Wednesday, December 9, 2009
Adam Lambert and Lady Gaga Talk to Barbara Walters
Tonight ABC aired the Barbara Walters special The 10 Most Fascinating People of 2009. With intriguing personalities like Adam Lambert and Lady Gaga, and political figures Michelle Obama and Sarah Palin, the special easily could have been 2 hours. As it was, each person was limited to mere sound bytes, though Walters is fairly good at giving us unexpected peeks into people's psyches with her strategically placed questions.
I personally loved Walters' and Adam Lambert's conversation about his overtly sexual displays at the AMAs. Lambert's pop performance, which included passionate kissing of both boys and girls, a simulated sex act, and an aura of S&M, was considered too racy to even be shown unedited on Walters' show. His NC-17 antics shocked audiences and caused an uproar in the press. Good Morning America canceled his scheduled performance, considering him too hot to handle.
I assumed Lambert's performance was completely staged and planned to be outrageous, just like shock pop princess predecessor Madonna. But as the AMAs performance was censored for the west coast feed, many questioned why no one knew what he was up to beforehand--after all, they do rehearse everything ahead of time.
Lambert's response to his sexual free-for-all? "Adrenaline." With a sweet smile and sparkling eyes, Lambert confessed "I got excited," indicating that much of his passion rose out of the moment, rather than being designed as part of the spectacle. Which, if true, makes him a lot more charming. Though certainly Lambert has always aimed to push the envelope, the idea that he may have pushed it farther because he was so wound up in the action on stage is a lot more endearing than the thought of him just going through the motions to get a reaction. And the fact that it was impromptu definitely goes along with the idea that the AMAs didn't get the performance it had been expecting. Impulse or strategy? You decide.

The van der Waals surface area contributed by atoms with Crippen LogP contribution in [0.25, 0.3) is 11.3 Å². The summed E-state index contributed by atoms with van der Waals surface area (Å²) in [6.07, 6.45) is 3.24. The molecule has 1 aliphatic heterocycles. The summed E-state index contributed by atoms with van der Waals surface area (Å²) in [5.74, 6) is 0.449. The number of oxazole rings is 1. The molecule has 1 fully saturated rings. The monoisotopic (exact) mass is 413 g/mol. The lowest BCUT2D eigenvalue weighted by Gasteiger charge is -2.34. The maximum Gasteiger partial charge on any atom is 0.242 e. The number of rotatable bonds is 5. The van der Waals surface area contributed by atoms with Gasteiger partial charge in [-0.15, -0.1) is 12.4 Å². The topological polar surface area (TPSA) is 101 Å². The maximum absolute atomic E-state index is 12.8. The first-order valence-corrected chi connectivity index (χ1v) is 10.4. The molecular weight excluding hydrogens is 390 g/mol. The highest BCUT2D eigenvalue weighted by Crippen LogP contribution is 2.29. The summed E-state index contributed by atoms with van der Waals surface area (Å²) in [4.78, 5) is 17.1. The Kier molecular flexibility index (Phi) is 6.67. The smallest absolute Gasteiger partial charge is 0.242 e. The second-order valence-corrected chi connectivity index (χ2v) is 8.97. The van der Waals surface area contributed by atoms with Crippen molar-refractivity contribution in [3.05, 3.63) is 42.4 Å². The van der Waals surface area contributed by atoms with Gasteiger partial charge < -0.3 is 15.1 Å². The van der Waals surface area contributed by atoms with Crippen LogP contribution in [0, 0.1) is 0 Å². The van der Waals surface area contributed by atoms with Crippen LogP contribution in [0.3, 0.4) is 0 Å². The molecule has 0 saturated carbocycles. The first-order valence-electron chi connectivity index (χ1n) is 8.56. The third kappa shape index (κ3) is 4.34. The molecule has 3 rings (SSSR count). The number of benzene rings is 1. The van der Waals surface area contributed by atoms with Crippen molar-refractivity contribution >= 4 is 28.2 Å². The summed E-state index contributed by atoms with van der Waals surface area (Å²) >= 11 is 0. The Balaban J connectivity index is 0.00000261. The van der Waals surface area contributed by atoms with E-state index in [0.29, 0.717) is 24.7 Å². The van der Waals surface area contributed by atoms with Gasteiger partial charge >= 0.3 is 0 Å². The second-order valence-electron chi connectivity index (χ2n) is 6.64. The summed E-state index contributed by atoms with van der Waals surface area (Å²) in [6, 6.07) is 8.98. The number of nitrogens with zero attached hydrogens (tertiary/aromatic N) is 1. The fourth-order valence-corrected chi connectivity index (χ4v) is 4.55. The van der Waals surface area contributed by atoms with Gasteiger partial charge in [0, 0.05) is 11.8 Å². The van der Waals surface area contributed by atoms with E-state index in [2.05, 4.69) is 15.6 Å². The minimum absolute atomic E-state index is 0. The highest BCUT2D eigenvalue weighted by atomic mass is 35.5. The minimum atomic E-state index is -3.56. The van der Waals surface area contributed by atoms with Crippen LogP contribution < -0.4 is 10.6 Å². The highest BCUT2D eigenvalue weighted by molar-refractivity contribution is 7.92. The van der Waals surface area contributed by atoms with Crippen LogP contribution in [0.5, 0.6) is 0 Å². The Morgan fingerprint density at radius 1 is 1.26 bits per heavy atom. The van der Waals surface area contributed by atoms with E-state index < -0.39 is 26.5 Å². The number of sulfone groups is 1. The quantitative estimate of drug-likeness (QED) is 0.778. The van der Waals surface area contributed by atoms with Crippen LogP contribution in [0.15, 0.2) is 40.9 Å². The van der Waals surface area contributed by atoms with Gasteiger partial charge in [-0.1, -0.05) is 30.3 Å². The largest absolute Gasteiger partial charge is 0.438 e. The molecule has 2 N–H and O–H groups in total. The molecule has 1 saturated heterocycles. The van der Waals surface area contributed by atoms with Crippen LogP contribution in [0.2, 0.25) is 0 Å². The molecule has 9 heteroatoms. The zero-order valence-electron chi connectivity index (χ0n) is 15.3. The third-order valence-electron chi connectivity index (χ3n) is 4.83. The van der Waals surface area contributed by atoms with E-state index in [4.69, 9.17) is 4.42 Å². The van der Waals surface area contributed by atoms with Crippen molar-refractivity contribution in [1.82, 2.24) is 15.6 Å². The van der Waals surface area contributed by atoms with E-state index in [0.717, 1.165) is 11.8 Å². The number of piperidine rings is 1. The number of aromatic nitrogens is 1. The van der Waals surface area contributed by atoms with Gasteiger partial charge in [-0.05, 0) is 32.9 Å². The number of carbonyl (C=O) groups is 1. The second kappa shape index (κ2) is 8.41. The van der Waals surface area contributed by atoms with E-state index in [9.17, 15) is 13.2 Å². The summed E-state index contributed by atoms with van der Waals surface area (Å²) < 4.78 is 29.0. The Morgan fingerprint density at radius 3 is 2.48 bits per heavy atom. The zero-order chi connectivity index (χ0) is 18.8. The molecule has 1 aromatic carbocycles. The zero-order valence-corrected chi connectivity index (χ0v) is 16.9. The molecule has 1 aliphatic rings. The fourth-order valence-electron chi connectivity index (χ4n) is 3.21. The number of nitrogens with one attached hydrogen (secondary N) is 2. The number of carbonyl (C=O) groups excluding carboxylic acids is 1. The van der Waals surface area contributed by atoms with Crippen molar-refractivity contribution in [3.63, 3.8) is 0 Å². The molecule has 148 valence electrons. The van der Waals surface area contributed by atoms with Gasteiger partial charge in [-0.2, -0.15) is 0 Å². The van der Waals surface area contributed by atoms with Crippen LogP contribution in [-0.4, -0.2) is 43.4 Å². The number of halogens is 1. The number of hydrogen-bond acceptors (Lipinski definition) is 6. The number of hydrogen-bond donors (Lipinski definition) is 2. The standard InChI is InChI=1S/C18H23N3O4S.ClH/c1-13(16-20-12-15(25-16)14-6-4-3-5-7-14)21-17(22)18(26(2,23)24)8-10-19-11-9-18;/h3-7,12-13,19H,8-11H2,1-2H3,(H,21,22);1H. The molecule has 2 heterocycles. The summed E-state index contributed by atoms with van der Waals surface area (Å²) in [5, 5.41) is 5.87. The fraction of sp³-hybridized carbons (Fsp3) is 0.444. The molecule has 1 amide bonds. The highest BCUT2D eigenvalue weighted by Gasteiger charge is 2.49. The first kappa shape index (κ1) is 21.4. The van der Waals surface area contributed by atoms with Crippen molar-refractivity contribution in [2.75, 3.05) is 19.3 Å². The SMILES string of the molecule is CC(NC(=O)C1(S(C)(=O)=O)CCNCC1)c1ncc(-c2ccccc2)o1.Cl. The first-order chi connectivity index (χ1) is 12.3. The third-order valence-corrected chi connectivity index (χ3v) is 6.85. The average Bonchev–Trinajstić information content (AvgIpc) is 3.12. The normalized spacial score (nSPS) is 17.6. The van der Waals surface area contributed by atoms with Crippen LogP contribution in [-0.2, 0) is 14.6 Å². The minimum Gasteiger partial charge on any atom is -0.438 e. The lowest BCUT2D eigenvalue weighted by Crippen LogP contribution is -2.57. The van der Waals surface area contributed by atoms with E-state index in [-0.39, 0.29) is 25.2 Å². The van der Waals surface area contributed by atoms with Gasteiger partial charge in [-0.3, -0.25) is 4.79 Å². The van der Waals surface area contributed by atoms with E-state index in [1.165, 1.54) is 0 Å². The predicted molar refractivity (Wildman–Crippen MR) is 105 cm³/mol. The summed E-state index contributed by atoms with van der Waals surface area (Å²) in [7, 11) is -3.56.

No stranger to shocking antics, the soft-spoken Lady Gaga proved to be a surprise to Barbara Walters. Walters may have been under the same impression as Gaga's father, who she confessed thought she was mentally ill the first time he saw her perform. Thankfully Gaga and her family are on the same page now, and apparently understand her mix of music, dance, and performance art that have made her prominently stand out from the crowd.
Like Lambert, Gaga seemed intent to prove purer motives than are usually attributed to her. She said she wanted to be a role model for young kids, to help them feel that it's okay to be their own person. She wanted them to avoid feeling like a freak, the way she did in school. I'm sure there are a lot of people who still find Lady Gaga freaky, but she is very popular and successful, and there are plenty of people who appreciate her self-expression.
Pop music has gone through a long stretch of homogeneous Barbie types, so Lady Gaga's and Adam Lambert's more unusual qualities are definitely refreshing. And if they tilt the world landscape a little more towards acceptance, and allow kids to fly their freak flags proudly, then that certainly can't be a bad thing.
Watch a taste of the Barbara Walters special on the ABC site.
PHOTOS: Barbara Walters Presents: The 10 Most Fascinating People of 2009, screencaps c2009 ABC News, ABC.